The pro-government Syrian Alwatan daily newspaper describes the fierce clashes in Aleppo, Syria's commercial capital, as the "mother of all battles".
Aleppo has been a solid pillar of support for president Bashar al-Assad. Despite a bloody uprising dragging on for more than a year throughout the country, Aleppo had been quiet.
For 12 days, the Free Syrian Army (FSA) had surprised everyone when fighters sprang forth in one neighbourhood after another.
Hundreds of well-armed fighters want to bring Aleppo into the mix as a city which opposes the regime.
Most of these fighters are not from the city. They came from its countryside where they had already been involved in armed confrontation with the Syrian army for months.
Their families had reached Aleppo months earlier. When Syrian government troops pounded the rebellious villages in the city's countryside, residents fled and took shelter in Aleppo's poor neighbourhoods, like Salaheddin and al-Sakhour.
Fleeing families told restive city residents their stories of government brutality and offered hope of a new Syria without President al-Assad.
A support base for the FSA was built up and when some of the FSA members themselves fled government repression to Aleppo, they found a warm shelter, sympathy and support.
Caught off guard
The Syrian army seems to have been caught off guard in Aleppo. Initially, it didn't have many troops inside the city itself.
When the FSA claimed to have taken over neighbourhoods, oftentimes fighters simply entered showing up with their guns. Often, in the beginning, FSA fighters did not have to wage serious battles, as government forces were not deployed in what was considered their own backyard.
Images from Aleppo show deserted streets, gun battles in its alleyways and serious destruction, but this is the case only in some neighbourhoods.
In-depth coverage of escalating violence across Syria
Aleppo is a big city of about 3 million people. Some neighbourhoods are still calm and quiet, but residents are restless. The battles are at their doorsteps, there is a shortage of everything, no gas, no wheat, nor government services of any kind. Hospitals have been taken over either by the government forces or by the armed rebels. Many of the doctors have fled the city or are staying home, as hospitals have become unsafe.
Tens of thousands of Aleppo residents have fled the city already. The airport is still functioning, but getting there has become a risky, as some of the roads leading to it pass through the al-Sakhour neighbourhood and other hotspots.
The Syrian army and the FSA are besieging each other.
Syrian army troops that had been brought into the city are used to besiege it in an attempt to cut the supply lines for the rebels inside.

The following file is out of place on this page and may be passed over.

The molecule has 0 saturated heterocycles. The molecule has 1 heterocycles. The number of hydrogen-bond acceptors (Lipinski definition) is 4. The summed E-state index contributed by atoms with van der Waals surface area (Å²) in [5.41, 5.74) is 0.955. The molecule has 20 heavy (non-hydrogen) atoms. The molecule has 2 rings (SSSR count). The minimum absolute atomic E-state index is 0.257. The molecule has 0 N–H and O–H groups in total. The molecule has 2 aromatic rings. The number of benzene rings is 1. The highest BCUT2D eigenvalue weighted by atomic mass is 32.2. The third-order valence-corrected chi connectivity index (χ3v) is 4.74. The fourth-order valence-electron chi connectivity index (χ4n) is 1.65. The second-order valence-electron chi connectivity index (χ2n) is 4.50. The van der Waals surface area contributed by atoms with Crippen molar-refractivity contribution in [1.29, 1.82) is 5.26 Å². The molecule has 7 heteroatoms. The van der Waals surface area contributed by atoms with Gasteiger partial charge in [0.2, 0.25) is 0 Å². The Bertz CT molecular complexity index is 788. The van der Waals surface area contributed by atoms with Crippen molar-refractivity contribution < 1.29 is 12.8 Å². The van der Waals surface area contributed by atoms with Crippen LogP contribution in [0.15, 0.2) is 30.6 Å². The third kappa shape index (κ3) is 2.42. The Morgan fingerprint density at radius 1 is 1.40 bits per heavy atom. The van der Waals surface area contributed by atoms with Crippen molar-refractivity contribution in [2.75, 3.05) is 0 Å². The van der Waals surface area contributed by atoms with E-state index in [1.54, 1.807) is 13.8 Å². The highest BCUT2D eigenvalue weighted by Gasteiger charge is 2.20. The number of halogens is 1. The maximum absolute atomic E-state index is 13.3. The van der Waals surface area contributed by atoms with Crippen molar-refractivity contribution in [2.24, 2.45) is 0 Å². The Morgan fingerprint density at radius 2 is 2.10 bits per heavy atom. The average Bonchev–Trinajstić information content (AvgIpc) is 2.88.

But at the same time, supply lines for government forces are not safe either. Tanks and convoys of different supplies are being ambushed and attacked as they travel on the main highways leading to Aleppo, especially roads that go through its countryside.
In FSA strongholds, many residents have left fearing shelling from the government. But the FSA is losing some of the support it had amongst the residents.
The presence of foreign fighters, especially "Jihadis", alienates the FSA from Aleppo residents. Some anti-regime activists in Aleppo have been making their voices louder as they criticise the FSA's tactics, which are sometimes perceived as overwhelmingly forceful with no consideration of what the people of Aleppo want.
Fighting wreaks havoc on Aleppo
But the FSA has another element to its advantage; their determination is strong in contrast to the Syrian army's deteriorating spirits.
An explosion that killed four high ranking officials two weeks ago, including the defence minister, had dealt the army a big blow. Since then, army soldiers and officers starting to have doubts about the regime's strength and its ability to survive.
Many are now disillusioned on what this battle is all about; they are not as eager to fight as the FSA members, who have been emboldened by the progress they are making. Rebel fighters are pushed by a strong desire to get back at the regime’s harsh measures and they have been showered with political support, money and guns by outside forces, including Saudi Arabia, Qatar and Turkey.
The government is trying to flush the armed rebels out of Aleppo without alienating President al-Assad's support base.
That means, the army should try to avoid targeting civilians. But how can it when using artillery and helicopter gunships to target rebel stronghold in the city?
Syria's largest city and the country’s commercial and industrial hub is a must win for the regime if it's to win the war against the rebels. The government simply cannot afford to lose Aleppo, which is close to the border with Turkey; one of al-Assad's enemies in the region.
The government wants to make sure Aleppo doesn’t turn into another Benghazi.
The rebels are trying to open a direct corridor from Aleppo to the border, out of the government control and fire. For the opposition to win, Aleppo must join the revolution.
But people inside the city say a decisive win by either side is not attainable, at least not in the near future.